Iron is essential in everyday diets, but it is particularly important in the diet of endurance runners.
Iron is a functional component of haemoglobin and myoglobin, two proteins that are responsible for the transport of oxygen in our body. Performance in endurance running heavily relies on the delivery of oxygen to the working muscles and therefore deficiencies and losses of iron can significantly impair performance. Not only does iron play a key role in oxygen transportation, but it also has other roles that are important for runners.
Firstly it plays a key role in the immune system. This is extremely important for athletes as it is not uncommon for them to be more susceptible to illness due to their high training demands. Furthermore, iron also helps with thyroid metabolism and neural function.
Our body stores about 3-5g of iron and the average person loses 1-2mg per day. However, these losses are exacerbated through exercise for a variety of reasons meaning that runners may need more. Firstly, losses can occur due to dehydration and urine production. Secondly, and more specific to endurance runners, iron losses can occur through a process called hemolysis. This is when red blood cells are damaged and burst as a side effect of high impact exercise. As iron is transported in red blood cells, when they are damaged and burst, iron levels are also affected. This is why it is not uncommon for long distance runners to suffer from an iron deficiency.
Iron levels can be boosted in a number of ways. Firstly, you can try increasing your intake of iron rich foods. Some good examples include:
However, the iron delivery and absorption from foods is variable and we don’t always get the amount that we need. Therefore a great way to boost iron levels and avoid deficiencies is through an iron supplement such as the Etixx Iron Absorption +. This contains 25mg of iron bisglycinate, as this is the form of iron that has the highest rates of absorption, bioavailability and stability. If you’re considering taking an iron supplement, you might want to think about when you take it as well. New research by Peeling and colleagues, (Peeling, P., Dawson, B., Goodman, C., Landers, G., & Trinder, D. (2008). Athletic induced iron deficiency: new insights into the role of inflammation, cytokines and hormones. European journal of applied physiology, 103(4), 381-391.) has shown that exercise can have a negative effect on iron absorption and therefore you should take it separate to your exercise time. For example, if you’re a morning exerciser, take it in the evening and vice versa.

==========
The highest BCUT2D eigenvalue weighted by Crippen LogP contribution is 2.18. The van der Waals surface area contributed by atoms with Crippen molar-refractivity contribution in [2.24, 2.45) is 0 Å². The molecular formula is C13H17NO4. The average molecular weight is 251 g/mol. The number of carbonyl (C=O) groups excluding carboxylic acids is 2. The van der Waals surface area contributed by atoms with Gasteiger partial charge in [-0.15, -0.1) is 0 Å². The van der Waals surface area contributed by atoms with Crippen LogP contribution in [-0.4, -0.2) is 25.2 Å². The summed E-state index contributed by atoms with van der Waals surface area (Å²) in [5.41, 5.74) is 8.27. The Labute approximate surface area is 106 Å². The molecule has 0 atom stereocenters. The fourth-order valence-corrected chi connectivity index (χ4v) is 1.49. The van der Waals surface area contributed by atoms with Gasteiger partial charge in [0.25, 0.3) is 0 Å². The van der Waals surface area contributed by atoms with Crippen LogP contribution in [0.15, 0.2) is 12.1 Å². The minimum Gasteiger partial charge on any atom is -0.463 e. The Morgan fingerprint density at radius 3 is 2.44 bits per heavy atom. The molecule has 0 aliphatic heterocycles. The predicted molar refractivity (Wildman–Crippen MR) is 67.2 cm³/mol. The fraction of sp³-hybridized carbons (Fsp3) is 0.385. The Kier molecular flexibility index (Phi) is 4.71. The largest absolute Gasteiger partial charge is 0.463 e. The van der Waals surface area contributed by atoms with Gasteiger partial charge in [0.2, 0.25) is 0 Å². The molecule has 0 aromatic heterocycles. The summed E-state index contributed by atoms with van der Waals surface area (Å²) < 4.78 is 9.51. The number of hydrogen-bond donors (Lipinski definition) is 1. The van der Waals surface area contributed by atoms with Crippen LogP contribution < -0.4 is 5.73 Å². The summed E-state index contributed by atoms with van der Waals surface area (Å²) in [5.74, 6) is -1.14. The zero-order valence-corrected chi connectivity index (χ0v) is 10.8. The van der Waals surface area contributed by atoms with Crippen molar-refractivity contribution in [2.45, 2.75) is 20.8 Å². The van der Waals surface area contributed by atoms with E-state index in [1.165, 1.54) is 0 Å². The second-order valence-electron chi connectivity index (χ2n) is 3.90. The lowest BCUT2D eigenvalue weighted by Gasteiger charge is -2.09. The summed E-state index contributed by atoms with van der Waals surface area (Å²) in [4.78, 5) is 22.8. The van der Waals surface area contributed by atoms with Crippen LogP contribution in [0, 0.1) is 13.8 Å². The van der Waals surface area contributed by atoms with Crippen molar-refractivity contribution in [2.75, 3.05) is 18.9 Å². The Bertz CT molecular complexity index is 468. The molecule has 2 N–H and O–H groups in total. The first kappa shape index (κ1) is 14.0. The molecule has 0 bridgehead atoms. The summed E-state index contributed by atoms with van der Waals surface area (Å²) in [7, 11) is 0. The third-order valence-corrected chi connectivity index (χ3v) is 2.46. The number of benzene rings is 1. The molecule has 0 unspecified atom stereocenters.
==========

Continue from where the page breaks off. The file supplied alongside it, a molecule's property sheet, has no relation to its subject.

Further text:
Another time you may want to think about iron supplementation is if you ever find yourself training at altitude (or in an altitude chamber), something which is becoming increasingly popular with endurance runners. When training at altitude, studies have shown that iron supplementation can cause a significantly higher increase in hemoglobin compared to iron supplementation or altitude training alone. In turn, this increase in haemoglobin will increase the oxygen carrying capacity of the blood and can optimise endurance performance. If you’re thinking about training at altitude, consider a supplement before and during your training schedule.
Charlotte Kennedy is sports nutritionist at Etixx. For more info, see etixxsports.com